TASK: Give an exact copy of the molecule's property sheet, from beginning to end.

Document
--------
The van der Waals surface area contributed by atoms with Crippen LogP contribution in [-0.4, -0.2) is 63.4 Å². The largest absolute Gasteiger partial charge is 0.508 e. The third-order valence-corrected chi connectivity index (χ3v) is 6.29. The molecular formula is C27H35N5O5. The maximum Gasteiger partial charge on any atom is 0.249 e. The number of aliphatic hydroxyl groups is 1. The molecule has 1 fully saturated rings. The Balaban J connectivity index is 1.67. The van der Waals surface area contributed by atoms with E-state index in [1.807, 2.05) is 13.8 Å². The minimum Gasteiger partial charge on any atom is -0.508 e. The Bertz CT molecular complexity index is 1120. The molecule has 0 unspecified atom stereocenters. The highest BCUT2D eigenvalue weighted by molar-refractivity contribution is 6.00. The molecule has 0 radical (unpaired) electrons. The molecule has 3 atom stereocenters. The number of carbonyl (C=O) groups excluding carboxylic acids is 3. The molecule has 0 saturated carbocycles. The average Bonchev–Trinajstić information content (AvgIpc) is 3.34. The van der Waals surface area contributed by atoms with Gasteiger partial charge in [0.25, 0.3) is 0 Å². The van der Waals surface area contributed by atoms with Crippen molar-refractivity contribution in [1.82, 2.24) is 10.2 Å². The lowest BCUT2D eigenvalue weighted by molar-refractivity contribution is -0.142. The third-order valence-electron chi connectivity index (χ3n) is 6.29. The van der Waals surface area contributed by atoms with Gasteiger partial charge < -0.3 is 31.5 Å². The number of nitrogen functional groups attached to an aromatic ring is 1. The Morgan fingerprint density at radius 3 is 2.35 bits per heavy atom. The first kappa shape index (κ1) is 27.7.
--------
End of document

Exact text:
The van der Waals surface area contributed by atoms with Crippen LogP contribution in [-0.4, -0.2) is 63.4 Å². The largest absolute Gasteiger partial charge is 0.508 e. The third-order valence-corrected chi connectivity index (χ3v) is 6.29. The molecular formula is C27H35N5O5. The maximum Gasteiger partial charge on any atom is 0.249 e. The number of aliphatic hydroxyl groups is 1. The molecule has 1 fully saturated rings. The Balaban J connectivity index is 1.67. The van der Waals surface area contributed by atoms with E-state index in [1.807, 2.05) is 13.8 Å². The minimum Gasteiger partial charge on any atom is -0.508 e. The Bertz CT molecular complexity index is 1120. The molecule has 0 unspecified atom stereocenters. The highest BCUT2D eigenvalue weighted by molar-refractivity contribution is 6.00. The molecule has 0 radical (unpaired) electrons. The molecule has 3 atom stereocenters. The number of carbonyl (C=O) groups excluding carboxylic acids is 3. The molecule has 0 saturated carbocycles. The average Bonchev–Trinajstić information content (AvgIpc) is 3.34. The van der Waals surface area contributed by atoms with Gasteiger partial charge in [0.25, 0.3) is 0 Å². The van der Waals surface area contributed by atoms with Crippen molar-refractivity contribution in [1.82, 2.24) is 10.2 Å². The lowest BCUT2D eigenvalue weighted by molar-refractivity contribution is -0.142. The third-order valence-electron chi connectivity index (χ3n) is 6.29. The van der Waals surface area contributed by atoms with Gasteiger partial charge < -0.3 is 31.5 Å². The number of nitrogen functional groups attached to an aromatic ring is 1. The Morgan fingerprint density at radius 3 is 2.35 bits per heavy atom. The first kappa shape index (κ1) is 27.7.